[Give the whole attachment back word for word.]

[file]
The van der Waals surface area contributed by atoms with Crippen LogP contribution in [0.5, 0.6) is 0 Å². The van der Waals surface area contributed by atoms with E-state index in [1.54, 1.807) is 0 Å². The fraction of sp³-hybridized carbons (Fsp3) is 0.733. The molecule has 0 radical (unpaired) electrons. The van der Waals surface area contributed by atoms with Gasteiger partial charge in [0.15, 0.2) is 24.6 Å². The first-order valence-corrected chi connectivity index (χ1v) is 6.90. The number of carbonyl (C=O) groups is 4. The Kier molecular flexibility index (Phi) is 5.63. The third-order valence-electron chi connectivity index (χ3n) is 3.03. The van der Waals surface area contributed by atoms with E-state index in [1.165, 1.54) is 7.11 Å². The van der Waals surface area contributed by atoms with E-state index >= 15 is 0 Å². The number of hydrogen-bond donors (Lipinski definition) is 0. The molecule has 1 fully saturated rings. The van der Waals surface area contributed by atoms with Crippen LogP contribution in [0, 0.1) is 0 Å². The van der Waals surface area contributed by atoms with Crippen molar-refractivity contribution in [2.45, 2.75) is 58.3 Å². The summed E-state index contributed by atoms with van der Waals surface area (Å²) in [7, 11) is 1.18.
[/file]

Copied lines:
The van der Waals surface area contributed by atoms with Crippen LogP contribution in [0.5, 0.6) is 0 Å². The van der Waals surface area contributed by atoms with E-state index in [1.54, 1.807) is 0 Å². The fraction of sp³-hybridized carbons (Fsp3) is 0.733. The molecule has 0 radical (unpaired) electrons. The van der Waals surface area contributed by atoms with Gasteiger partial charge in [0.15, 0.2) is 24.6 Å². The first-order valence-corrected chi connectivity index (χ1v) is 6.90. The number of carbonyl (C=O) groups is 4. The Kier molecular flexibility index (Phi) is 5.63. The third-order valence-electron chi connectivity index (χ3n) is 3.03. The van der Waals surface area contributed by atoms with E-state index in [1.165, 1.54) is 7.11 Å². The van der Waals surface area contributed by atoms with E-state index >= 15 is 0 Å². The number of hydrogen-bond donors (Lipinski definition) is 0. The molecule has 1 fully saturated rings. The van der Waals surface area contributed by atoms with Crippen LogP contribution in [0, 0.1) is 0 Å². The van der Waals surface area contributed by atoms with Crippen molar-refractivity contribution in [2.45, 2.75) is 58.3 Å². The summed E-state index contributed by atoms with van der Waals surface area (Å²) in [7, 11) is 1.18.